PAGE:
Space junk is defined as an old satellite that has either stopped working or been shut down at the end of its mission. The debris also consists of fragments that result from a collision with a satellite or with other bits of junk.
The fast-moving material poses a serious threat to the 3,000 or so active satellites that currently orbit Earth. These satellites are important in our daily life, with many providing communication and navigation services, weather data, and aerial imagery that can prove vital in the wake of a natural or man-made disaster. And we mustn’t forget the human-inhabited International Space Station, which is also at risk of colliding with space junk.
A recent NASA report noted that there are currently at least 26,000 pieces of space junk “the size of a softball or larger that could destroy a satellite on impact; over 500,000 the size of a marble big enough to cause damage to spacecraft or satellites; and over 100 million the size of a grain of salt that could puncture a spacesuit.”
So what are the world’s space agencies doing to avoid such catastrophes?
The European Space Agency (ESA) has released an animation (top) showing how its European Space Operations Centre in Darmstadt, Germany, responds when it receives an alert warning of a possible collision between an active satellite and a piece of space junk.
When an alert comes in, ESA experts work out the risk of a collision and then design a potential avoidance maneuver that would remove the satellite from the path of the approaching debris. If further observations deem the risk to be serious, the team will then execute the planned maneuver and temporarily change the orbit of the satellite until the threat has passed.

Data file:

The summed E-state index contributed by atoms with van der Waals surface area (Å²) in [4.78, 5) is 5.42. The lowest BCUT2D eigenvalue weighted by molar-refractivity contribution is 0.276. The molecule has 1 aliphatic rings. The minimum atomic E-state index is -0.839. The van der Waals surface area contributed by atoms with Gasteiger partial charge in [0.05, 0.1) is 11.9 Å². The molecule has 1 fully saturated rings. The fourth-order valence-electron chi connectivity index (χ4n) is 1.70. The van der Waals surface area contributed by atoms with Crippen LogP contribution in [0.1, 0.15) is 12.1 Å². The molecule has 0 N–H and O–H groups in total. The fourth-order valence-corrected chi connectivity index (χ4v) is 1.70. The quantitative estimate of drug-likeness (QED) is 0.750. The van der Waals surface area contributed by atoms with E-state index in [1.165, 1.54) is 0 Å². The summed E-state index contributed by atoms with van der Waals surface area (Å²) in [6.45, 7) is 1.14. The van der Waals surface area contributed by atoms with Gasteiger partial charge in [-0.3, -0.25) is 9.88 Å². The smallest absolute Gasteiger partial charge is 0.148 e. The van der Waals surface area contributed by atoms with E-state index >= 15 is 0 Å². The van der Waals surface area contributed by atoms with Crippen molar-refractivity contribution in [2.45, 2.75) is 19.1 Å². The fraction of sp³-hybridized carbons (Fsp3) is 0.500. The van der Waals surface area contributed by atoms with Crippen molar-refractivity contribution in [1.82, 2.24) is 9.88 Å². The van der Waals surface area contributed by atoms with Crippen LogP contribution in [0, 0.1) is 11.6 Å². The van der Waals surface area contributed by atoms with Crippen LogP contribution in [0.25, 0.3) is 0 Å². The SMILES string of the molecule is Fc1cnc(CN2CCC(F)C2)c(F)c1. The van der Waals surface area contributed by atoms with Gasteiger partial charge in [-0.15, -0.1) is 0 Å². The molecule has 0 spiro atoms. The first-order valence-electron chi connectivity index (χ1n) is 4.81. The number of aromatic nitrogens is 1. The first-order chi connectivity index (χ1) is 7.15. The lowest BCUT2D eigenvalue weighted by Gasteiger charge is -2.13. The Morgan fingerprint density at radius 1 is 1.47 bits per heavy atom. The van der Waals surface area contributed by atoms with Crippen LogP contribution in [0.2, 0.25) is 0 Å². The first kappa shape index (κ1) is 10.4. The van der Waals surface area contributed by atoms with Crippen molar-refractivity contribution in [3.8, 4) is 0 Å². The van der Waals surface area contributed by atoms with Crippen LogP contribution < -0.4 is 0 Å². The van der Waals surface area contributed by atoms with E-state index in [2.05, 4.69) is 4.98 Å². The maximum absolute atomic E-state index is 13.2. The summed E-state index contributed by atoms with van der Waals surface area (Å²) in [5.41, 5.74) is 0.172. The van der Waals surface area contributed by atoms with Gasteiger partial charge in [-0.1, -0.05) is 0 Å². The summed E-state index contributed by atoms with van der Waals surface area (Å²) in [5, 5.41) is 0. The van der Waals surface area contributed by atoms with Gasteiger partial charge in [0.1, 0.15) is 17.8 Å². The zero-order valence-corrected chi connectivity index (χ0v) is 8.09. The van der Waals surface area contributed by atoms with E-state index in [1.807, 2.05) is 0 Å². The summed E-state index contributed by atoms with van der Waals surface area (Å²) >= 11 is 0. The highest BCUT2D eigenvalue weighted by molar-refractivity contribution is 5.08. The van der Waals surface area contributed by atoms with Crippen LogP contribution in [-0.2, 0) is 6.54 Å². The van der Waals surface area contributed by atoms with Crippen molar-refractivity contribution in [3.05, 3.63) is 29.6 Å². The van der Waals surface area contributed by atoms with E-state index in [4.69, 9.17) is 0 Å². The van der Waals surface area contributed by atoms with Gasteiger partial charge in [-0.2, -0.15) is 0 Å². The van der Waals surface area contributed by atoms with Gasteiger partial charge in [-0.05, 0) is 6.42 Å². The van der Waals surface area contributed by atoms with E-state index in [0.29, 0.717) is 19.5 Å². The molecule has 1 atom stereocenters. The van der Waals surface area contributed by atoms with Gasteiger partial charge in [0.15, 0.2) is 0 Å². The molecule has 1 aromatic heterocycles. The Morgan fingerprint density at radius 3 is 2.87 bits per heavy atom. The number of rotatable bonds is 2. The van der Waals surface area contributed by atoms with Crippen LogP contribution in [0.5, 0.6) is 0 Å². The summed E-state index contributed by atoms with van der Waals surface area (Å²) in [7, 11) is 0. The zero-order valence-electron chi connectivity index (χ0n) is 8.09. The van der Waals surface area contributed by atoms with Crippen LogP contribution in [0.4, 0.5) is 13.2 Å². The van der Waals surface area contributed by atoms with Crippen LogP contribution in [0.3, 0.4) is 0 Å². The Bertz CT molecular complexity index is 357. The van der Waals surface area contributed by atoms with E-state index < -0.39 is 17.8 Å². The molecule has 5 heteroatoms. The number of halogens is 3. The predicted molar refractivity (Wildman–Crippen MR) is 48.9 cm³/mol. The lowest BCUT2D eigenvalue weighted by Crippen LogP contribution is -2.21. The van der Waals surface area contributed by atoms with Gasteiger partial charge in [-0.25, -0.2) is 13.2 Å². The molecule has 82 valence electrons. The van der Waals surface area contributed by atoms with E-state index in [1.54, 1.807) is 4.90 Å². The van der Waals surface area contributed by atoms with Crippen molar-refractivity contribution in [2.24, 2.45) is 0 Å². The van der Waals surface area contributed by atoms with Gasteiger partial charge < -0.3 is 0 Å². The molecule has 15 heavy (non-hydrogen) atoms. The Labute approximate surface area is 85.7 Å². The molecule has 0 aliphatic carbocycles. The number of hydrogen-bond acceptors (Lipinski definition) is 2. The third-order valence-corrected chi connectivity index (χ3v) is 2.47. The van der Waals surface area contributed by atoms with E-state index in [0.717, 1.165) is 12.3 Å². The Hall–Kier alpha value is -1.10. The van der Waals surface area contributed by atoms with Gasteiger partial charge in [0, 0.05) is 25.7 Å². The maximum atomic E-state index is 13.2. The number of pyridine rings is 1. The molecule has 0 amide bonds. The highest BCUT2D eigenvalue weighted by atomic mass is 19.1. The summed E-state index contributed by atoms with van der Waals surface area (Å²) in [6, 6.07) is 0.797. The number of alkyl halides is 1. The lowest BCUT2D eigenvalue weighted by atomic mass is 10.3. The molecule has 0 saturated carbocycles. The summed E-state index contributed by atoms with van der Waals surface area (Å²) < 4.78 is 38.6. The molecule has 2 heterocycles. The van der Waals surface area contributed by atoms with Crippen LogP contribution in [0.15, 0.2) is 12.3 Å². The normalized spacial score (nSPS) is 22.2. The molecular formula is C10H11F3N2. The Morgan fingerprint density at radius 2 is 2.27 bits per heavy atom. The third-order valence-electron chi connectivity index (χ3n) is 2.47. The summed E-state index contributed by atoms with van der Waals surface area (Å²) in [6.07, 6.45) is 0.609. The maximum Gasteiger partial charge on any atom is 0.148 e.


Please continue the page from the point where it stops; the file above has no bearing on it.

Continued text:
“Each maneuver comes at a price,” ESA said in a post accompanying the animation. “They take skill and time to plan, cost precious fuel — shortening the lifetime of the mission — and often require instruments to be temporarily shut off, preventing them from collecting important data.”
ESA said that while most alerts do not require evasive action, the number that it receives is rising sharply, with hundreds currently issued every week. It also notes that the risk of collisions could further increase as companies such as SpaceX set about deploying thousands of satellites into low-Earth orbit for projects designed to bring global internet access. In its own efforts to deal with the problem, NASA has been working with SpaceX to reduce the risk of collisions in space.
Europe’s space agency warned that in just a few years from now, our current methods for avoiding space-based collisions will be inadequate. With that in mind, ESA is currently designing new technologies for an automated collision avoidance system.
In addition, a number of companies have been working in recent years to develop methods capable of clearing up space debris. The efforts include an iodine thruster system, a giant space harpoon, and magnet docking technology.
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